• @CortAmmon-ReinstateMonica the projectile could also tweak its magnetic field to accomplish the same thing, without any lightspeed lag issues. Jan 17 '20 at 14:55
• +1 for the Jordan Kare reference. This is not a solution I would have thought of. Jan 18 '20 at 1:55

It depends on what counts as a bullet. A synchrotron can easily accelerate a proton to relativistic speeds, does that count as a bullet? Probably not, but how big must the bullet be? As this is critically important to the calculation.

It would be possible theoretically to accelerate a much larger object such as a magnetic bullet using synchrotron type technology but the practical problems are immense making the whole thing impractical.

The first issue would be acceleration, in order to build up enough speed in a reasonable time the accelerating force would need to be astronomical and/or the radius of the gun would need to be on a similar scale. And once a bullet has been powered up to such velocity it would be difficult to aim except in the plane of rotation.

• The sad thing about a synchrotron as a weapon is that the energy deposition in the weapon is massively larger than the energy that goes into the bullet. Like 10s of thousands as much. Most particle beam weapons are "one shot" meaning they blow up in order to fire. Jan 17 '20 at 14:26

Not easy, but doable (with unlimited resources).

This is what I would go for. (Caution, awesome MS paint skills)

I would go for a design not unlike the large hadron collider, only with a twist. The ship would have a diameter of 32km giving it a radius of just over 100km. This means that at .01c the projectile takes approximately 0.034 seconds to make a full revolution. Assumed you can switch the magnetic fields guiding the projectile within that time window to have it exit the straight "nozzle".

To counteract the inertia created by the projectile, one simply places thrusters in opposite direction the projectile is propelled.

The bigger problem would be the time you have to switch your fields to get the projectile from the loop into the muzzle. A full revolution at only 1%c takes only about 0,034 seconds. It'd take some really fancy electronics and programming to get this done accurately and quick enough.

But by far the biggest problem is the scale of this project. It's an absolute monstrocity and would cost an obscene amount of resources to get built in orbit. Not to mention to fuel cost to orient and maneuver this thing. Using this as a weapon would only work if it can be properly protected from enemies who also have access to advanced weaponry and could take this thing out with conventional and far less convoluted weapons.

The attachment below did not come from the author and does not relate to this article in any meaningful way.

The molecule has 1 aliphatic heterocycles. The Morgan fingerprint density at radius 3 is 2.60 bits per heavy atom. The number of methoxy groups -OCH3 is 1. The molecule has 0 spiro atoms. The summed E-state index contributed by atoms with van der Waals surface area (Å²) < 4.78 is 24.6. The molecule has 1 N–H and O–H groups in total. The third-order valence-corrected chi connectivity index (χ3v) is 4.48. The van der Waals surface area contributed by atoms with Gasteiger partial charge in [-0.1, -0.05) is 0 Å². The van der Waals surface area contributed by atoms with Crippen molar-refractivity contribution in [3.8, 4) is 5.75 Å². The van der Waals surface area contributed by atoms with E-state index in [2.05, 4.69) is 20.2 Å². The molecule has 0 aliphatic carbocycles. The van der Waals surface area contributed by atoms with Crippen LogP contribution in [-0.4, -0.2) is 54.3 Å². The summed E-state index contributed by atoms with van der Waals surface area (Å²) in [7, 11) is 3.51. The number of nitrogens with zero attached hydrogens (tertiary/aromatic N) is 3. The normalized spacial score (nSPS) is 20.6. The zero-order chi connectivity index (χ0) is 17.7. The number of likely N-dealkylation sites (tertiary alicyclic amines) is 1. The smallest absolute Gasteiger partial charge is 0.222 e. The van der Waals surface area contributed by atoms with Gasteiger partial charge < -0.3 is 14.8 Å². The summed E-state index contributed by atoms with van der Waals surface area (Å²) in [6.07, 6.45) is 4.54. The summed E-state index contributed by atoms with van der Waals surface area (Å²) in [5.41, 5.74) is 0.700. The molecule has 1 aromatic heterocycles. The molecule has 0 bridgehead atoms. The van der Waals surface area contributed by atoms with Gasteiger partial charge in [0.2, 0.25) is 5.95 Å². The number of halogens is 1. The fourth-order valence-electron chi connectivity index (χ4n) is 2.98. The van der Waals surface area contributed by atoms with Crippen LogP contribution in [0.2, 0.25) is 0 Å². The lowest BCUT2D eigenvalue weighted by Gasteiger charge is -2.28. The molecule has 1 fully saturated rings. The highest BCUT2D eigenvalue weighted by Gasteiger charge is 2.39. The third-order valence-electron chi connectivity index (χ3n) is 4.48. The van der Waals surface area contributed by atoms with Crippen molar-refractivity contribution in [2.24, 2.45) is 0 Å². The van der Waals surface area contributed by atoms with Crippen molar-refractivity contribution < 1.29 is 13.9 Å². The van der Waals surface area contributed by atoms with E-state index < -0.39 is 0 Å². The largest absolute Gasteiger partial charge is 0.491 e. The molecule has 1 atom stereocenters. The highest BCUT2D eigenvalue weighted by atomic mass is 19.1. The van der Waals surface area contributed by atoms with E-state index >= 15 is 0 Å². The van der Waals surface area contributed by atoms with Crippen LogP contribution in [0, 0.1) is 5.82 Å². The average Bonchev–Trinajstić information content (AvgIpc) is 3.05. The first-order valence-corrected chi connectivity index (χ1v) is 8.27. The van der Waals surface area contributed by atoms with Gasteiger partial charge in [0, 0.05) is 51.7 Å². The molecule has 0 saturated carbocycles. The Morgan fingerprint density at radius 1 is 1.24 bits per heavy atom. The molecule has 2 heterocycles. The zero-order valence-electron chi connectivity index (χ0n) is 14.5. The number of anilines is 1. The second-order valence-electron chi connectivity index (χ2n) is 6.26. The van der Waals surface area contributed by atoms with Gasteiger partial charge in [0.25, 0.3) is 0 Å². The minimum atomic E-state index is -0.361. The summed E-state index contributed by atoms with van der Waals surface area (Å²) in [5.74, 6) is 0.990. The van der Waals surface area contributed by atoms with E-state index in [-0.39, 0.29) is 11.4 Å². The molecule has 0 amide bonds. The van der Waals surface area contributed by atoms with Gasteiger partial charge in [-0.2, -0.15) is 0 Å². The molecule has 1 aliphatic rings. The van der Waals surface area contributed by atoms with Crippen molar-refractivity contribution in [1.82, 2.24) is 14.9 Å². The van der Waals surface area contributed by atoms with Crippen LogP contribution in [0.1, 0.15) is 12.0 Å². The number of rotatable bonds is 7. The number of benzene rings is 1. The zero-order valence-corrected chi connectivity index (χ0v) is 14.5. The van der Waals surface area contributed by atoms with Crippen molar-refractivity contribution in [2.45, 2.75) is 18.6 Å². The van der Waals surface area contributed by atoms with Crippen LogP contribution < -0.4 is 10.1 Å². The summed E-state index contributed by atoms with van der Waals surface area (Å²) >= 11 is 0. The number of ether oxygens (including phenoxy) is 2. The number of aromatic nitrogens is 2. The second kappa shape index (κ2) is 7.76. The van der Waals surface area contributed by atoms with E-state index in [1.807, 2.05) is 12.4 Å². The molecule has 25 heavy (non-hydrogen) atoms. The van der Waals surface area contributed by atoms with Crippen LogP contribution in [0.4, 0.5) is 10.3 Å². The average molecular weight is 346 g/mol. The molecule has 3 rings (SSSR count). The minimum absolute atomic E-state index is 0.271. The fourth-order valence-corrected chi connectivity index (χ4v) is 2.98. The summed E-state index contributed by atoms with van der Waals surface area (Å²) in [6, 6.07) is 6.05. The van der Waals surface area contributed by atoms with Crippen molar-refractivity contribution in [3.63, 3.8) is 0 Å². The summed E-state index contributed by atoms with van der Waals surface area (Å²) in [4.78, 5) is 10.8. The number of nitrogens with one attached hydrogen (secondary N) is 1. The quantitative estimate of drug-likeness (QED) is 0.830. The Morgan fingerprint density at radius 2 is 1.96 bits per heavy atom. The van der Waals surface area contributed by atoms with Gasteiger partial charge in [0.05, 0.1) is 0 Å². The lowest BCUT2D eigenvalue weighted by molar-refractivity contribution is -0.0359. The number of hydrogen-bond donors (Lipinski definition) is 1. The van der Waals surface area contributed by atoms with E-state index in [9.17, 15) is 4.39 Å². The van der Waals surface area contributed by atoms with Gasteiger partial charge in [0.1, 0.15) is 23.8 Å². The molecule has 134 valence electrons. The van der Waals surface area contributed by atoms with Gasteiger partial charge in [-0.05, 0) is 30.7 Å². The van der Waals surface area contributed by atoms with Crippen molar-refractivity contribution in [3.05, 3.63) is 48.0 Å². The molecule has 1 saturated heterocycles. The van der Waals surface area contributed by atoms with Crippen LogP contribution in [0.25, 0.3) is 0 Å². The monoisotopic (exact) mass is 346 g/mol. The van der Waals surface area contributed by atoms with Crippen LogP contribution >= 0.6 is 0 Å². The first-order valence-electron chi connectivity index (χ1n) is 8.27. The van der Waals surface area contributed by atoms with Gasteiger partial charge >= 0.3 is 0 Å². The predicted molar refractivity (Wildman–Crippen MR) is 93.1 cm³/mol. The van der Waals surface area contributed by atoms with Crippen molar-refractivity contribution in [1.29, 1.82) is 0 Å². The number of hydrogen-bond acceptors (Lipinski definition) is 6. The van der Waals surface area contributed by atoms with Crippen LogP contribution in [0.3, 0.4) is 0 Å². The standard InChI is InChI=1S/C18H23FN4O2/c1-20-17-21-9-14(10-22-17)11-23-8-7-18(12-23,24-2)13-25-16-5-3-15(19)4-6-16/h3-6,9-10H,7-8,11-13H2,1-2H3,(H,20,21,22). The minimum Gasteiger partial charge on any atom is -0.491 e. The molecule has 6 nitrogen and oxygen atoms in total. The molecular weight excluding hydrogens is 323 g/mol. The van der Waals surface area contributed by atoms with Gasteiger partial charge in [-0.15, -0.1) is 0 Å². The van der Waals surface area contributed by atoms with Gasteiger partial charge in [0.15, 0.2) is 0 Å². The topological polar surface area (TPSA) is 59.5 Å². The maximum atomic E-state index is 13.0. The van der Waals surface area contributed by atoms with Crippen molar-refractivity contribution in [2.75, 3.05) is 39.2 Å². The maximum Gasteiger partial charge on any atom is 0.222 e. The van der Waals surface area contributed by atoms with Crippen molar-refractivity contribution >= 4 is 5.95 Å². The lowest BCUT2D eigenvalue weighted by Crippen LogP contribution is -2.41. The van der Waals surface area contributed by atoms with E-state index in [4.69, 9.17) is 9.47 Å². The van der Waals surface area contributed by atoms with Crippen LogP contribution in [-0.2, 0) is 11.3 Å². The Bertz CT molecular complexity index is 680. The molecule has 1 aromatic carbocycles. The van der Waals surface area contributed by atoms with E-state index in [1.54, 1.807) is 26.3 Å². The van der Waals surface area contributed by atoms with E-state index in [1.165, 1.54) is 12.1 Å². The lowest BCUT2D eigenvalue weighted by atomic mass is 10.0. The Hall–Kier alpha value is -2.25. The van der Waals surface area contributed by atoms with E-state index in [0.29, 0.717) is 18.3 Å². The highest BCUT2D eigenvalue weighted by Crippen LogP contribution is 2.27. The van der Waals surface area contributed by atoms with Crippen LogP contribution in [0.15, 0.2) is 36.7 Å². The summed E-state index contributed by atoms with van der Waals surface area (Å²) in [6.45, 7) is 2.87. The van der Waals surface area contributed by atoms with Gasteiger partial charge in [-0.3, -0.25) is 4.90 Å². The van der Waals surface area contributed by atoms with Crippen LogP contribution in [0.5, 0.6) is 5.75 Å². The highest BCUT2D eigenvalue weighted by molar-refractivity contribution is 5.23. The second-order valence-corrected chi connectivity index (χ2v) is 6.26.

Conclusion: However fun a weapon might be, it's not particularly practical unless this thing can be properly protected from assaults with support units... Or it could be part of a death star if you want to take a route like that.

• We have already dealt with the acceleration ring. It is seductive, but turns out to be less efficient than a linear accelerator. The force you must apply to keep your projectile in the ring turns out to be bigger than the force you need to apply to get your projectile to speed in a linear accelerator that has the same length as your ring's diameter. Jan 17 '20 at 14:24
• Centripetal acceleration is $v^2/r$, so for 0.01c at a ~16km radius, that's 57 million gravities. A 1 gram projectile at that speed would experience a force of .56MN. If that little projectile were steel, the effective pressure would exceed its yield strength, spaghettifying it, and the heat released by smashing it like this would melt and ionise it. It would exit the gun as a cloud of rapidly expanding plasma (eg. it would explode). There's a reasonable chance it would do so inside the gun barrel. Jan 17 '20 at 14:25
• yay! a photon torpedo Jan 17 '20 at 17:19
• Don't use fuel counteracting the force of accelerating your projectile, accelerate another projectile in the opposite direction and fire both at the same time! Jan 17 '20 at 21:01
• Diameter of 32 km gives a radius of 16 km. Do you mean circumference? Jan 17 '20 at 21:50

Solid vehicle relativistic weapons may not actually be able to exist. As matter approaches the speed of light, several models of quantum mechanics predict that the the "shape" of the probability cloud changes when an atom moves faster. This predicted effect is caused by the inability of the electron to exceed the speed of light forcing its orbital to become lopsided. The lopsidedness would cause complex molecules and crystalline structures to become unstable, and form a state of matter that behaves more like plasma when it leaves the barrel. I can not find any current research that proves or disproves this phenomenon; so, I will try to answer this question using the more conservative assumption of what is the "best way to make a relativistic compacted direct fire weapon" (doable) rather than "the best way to make a relativistic kill vehicle" (maybe not doable).